At the beginning of 2016, I created a challenge for myself and named it Year of Lansdale. I planned to read 12 Lansdale books this year. I failed, but it sure was fun trying!
8 out of 12 isn't ALL that bad, is it? Please accept my apologies, Mr. Lansdale.
Right before BL went down and I got the invitation to yet another BR of Vision. (And quite frankly, that Vision reread is why this is three and a half instead of four stars. I keep getting more from Vision, whereas this seems more shallow in comparison.)
This is season one in graphic novel format, nothing more and nothing less. The artwork is done by different artists for each issue/episode, and that artwork ranges from okay to spectacularly gorgeous.
They say these episodes are adapted, but they are merely transcripts, adding nothing new. That is, it's nice, it's nostalgic, but I wish there were something more, something that added to the understanding of the mythos when I read this once, much less again and again.
I'm trying to clear up space on my computer for more Humble Bundle PDFs and while the X-Files stuff hasn't been working for a while, it clicked yesterday. I'm onto volume two of this today.
My review and an extended sample of the audiobook are posted at Hotlistens.com.
Hunting Season has been on my TBR list for a long time. Needless to say that books that aren’t on audio tend to take me longer to get to. I have so much more time to listen than read. So, when I saw that this was coming out on audio, I jumped at the chance to review it. This book was written in 2009 and there doesn’t appear to be any more book in this series coming. In my opinion, it is because she chose to take this world to Call of the Crows. Now, the author says this is not the case, you can check out her FAQ to read more.
This book is full of Norse mythology. It has a group of humans, who’ve died and been resurrected by Skuld. They become crows, and though they don’t completely shapeshift, they do have wings that they can use at will. All crows are women that Skuld deem worthy. Then there’s the ravens. They are all male. They are born ravens and are loyal to Odin. The crows are quite the party animals. The ravens being much more tame. They also look down on the crows because of their human side. Ravens also have their own wings that they can use when needed.
Neecy Lawrence is the second-in-command of the crows. She had a pretty hard life as a human. She grew up in foster homes, then she join a gang. Needless to say, she did some things she really isn’t proud of while in the gang. She was killed when she tried to leave and that is when Skuld came to her and offered her to be reborn of sorts as a crow. Neecy lives for being a crow. She is trying so hard to make up for past wrongs. She’s also a history professor with a PhD in history. Neecy also has the ability to call crows to her. That does have some funny moments.
Two more crows dived at Mike, freaking the poor kid out.
Then six more.
“Then what the…”
Tye sipped his coffee as Mike did his best to keep the birds away from him. “It’s not Neecy,” he offered casually. “It’s that meat and bird seed I put in his pockets.”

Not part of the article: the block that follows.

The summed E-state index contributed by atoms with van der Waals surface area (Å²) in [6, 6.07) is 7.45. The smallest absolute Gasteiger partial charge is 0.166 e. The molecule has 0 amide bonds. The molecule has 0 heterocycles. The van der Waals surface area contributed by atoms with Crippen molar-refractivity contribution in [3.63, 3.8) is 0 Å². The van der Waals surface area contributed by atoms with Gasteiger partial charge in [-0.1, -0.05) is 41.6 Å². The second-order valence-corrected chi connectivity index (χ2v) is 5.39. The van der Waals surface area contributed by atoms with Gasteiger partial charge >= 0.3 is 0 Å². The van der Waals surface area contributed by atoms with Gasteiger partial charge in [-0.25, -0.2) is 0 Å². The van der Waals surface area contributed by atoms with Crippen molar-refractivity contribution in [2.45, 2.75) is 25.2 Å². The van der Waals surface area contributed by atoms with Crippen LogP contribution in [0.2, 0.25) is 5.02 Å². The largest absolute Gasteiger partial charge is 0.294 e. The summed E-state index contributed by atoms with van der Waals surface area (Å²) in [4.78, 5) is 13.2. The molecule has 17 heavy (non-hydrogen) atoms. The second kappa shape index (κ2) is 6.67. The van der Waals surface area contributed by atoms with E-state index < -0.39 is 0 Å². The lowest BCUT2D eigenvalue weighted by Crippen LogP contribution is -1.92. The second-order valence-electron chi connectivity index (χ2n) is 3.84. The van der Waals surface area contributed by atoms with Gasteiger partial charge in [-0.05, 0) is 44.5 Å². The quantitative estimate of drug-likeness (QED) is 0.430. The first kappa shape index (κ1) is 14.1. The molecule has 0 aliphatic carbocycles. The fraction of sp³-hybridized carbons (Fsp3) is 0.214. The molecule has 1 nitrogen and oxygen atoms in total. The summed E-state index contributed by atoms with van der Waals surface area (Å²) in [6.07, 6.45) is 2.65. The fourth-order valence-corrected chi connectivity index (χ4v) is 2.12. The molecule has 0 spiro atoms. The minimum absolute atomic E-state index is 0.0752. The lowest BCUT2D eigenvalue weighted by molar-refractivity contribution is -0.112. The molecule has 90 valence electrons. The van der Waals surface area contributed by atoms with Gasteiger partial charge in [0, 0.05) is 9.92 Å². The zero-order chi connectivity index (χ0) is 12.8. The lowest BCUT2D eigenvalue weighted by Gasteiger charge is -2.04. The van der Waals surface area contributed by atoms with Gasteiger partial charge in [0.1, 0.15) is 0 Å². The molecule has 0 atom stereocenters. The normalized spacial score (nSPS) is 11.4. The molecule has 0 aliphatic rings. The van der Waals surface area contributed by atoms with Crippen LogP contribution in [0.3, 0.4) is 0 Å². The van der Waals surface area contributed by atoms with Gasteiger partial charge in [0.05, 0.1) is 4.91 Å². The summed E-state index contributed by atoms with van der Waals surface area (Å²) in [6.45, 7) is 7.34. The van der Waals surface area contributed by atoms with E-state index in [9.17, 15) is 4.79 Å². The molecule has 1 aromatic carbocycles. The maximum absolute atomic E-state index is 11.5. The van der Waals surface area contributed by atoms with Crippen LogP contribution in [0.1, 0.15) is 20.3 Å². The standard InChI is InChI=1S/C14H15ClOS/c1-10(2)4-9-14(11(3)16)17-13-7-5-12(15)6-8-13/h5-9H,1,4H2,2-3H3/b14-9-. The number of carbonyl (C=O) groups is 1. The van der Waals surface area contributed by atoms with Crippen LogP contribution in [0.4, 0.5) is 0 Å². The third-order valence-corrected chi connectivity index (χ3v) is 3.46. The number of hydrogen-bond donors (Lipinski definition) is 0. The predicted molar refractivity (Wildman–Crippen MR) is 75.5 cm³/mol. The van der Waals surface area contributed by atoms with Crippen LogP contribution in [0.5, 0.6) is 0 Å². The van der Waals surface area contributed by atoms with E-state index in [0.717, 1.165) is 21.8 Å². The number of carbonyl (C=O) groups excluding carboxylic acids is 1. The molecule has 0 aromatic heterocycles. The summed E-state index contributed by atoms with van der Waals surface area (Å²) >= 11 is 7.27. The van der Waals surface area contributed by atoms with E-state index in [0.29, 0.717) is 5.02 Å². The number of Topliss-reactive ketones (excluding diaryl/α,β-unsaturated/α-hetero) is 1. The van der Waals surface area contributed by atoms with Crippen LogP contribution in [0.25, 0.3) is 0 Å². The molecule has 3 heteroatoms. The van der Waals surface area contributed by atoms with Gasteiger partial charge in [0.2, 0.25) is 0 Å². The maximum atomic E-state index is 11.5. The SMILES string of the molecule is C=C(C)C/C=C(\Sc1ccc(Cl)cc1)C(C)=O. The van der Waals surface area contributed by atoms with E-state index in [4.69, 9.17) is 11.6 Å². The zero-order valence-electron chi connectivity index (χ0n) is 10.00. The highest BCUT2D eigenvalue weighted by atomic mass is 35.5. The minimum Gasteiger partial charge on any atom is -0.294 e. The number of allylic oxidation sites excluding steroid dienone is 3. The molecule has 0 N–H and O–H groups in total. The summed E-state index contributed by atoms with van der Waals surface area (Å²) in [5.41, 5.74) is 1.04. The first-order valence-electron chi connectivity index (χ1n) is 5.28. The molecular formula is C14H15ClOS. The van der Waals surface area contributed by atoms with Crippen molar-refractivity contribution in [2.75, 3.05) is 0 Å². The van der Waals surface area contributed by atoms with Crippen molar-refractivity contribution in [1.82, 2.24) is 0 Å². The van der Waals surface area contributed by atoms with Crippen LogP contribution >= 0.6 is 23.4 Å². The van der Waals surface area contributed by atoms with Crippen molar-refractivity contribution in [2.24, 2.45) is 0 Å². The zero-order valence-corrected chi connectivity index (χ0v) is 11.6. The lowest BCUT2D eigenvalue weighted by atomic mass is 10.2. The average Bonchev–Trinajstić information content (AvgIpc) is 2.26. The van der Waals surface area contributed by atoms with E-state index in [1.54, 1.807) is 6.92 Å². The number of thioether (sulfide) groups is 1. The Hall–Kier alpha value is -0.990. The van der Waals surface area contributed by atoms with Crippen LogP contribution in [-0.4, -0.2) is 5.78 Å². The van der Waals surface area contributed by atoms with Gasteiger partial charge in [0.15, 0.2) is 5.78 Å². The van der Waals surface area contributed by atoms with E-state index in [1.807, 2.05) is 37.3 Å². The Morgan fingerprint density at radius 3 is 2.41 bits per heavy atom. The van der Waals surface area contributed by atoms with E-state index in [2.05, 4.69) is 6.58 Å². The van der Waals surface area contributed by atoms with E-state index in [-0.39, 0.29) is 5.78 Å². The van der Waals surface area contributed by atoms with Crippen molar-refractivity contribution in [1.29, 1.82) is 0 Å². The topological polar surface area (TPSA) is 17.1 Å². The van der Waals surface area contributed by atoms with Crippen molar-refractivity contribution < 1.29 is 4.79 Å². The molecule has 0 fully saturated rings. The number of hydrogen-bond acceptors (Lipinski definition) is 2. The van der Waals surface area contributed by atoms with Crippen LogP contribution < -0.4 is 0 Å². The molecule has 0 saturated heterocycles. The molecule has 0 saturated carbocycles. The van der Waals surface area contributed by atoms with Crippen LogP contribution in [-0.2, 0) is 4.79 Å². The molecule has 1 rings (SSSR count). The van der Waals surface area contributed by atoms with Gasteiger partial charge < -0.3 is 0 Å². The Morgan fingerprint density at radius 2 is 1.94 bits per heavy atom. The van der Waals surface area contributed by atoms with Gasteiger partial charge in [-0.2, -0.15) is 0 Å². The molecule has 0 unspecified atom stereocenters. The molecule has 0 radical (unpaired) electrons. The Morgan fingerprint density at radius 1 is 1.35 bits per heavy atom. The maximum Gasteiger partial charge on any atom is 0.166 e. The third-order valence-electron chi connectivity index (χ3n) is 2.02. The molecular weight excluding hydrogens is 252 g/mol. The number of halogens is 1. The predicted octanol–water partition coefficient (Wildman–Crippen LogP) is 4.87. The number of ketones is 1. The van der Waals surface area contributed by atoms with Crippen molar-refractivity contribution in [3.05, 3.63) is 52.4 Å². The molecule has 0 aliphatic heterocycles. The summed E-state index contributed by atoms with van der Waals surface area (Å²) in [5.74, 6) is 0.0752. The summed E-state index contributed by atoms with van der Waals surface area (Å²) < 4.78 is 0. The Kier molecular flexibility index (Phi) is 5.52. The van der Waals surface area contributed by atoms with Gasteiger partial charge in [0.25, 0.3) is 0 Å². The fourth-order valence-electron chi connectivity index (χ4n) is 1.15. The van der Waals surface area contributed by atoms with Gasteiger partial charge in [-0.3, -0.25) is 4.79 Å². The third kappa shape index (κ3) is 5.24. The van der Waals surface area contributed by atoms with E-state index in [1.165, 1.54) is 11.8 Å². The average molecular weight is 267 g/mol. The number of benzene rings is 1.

Delia covered her mouth in surprise, but she couldn’t stifle the laughter. Yager shook his head.
They watched as Mike ran to the doors, trying to get in. But, apparently, Tye locked them and seemed in no rush to unlock them.
“He knows why.”
Mike slammed his fist against the thick glass and pointed at Tye while the growing number of birds steadily attacked his coat and therefore him.
“See?” Tye took another sip of his coffee. “Told you he knows why.”
Wilhelm Yager is the leader of the New York-New Jersey Ravens. He’s also a computer geek (definitely can’t fault him for that. I love a computer geek.). He’s had a thing for Neecy for a while, but she doesn’t give him the time of day. That is until he convinces her to spend 24 hours with him.
While, I really enjoyed the characters in this book, I wasn’t a huge fan of the plot. I liked the crows and ravens. I wasn’t real big on the “hunting season” where a pack of wolf-shifters try to kill all the crows. It just wasn’t the best plot. They weren’t a good villain.
Trying to write the review for this book is difficult for me. Part of me is wanted to just compare it to the Call of the Crows books, but I know not everyone has read them. There is also part of me who is very disappointed in this book. I’ll admit that I went into this book without having read the blurb. I do that frequently with favorite authors. I like to go into books blind. I find that I enjoy them more most of the time because I’m surprised about everything. That was not the case here. I was very disappointed with this story being so similar to a series I’ve already two book in. It was a good book, just not up the standards that I’m used to by Shelly Laurenston (or her other pen name, G.A. Aiken).
I didn’t think I had listened to anything by Alexandra Shawnee before I started this book. It didn’t take 2 minutes in and I knew that I head listened to a book by her, just under a different name. She is a narrator that I’ve really enjoyed with those other books that I listened to. That being said, I don’t think she was the best choice for this book. She doesn’t bring out the humor that Shelly Laurenston has in her books. I just don’t think she brought out that snark that Laurenston is known for. I will say she does a great job with male and female voices. Not to mention the sex and fight scenes were wonderfully done. If you happen across something by her, I would recommend it.
**I like to thank the publisher for providing me with a copy of this audiobook in exchange for an honest review.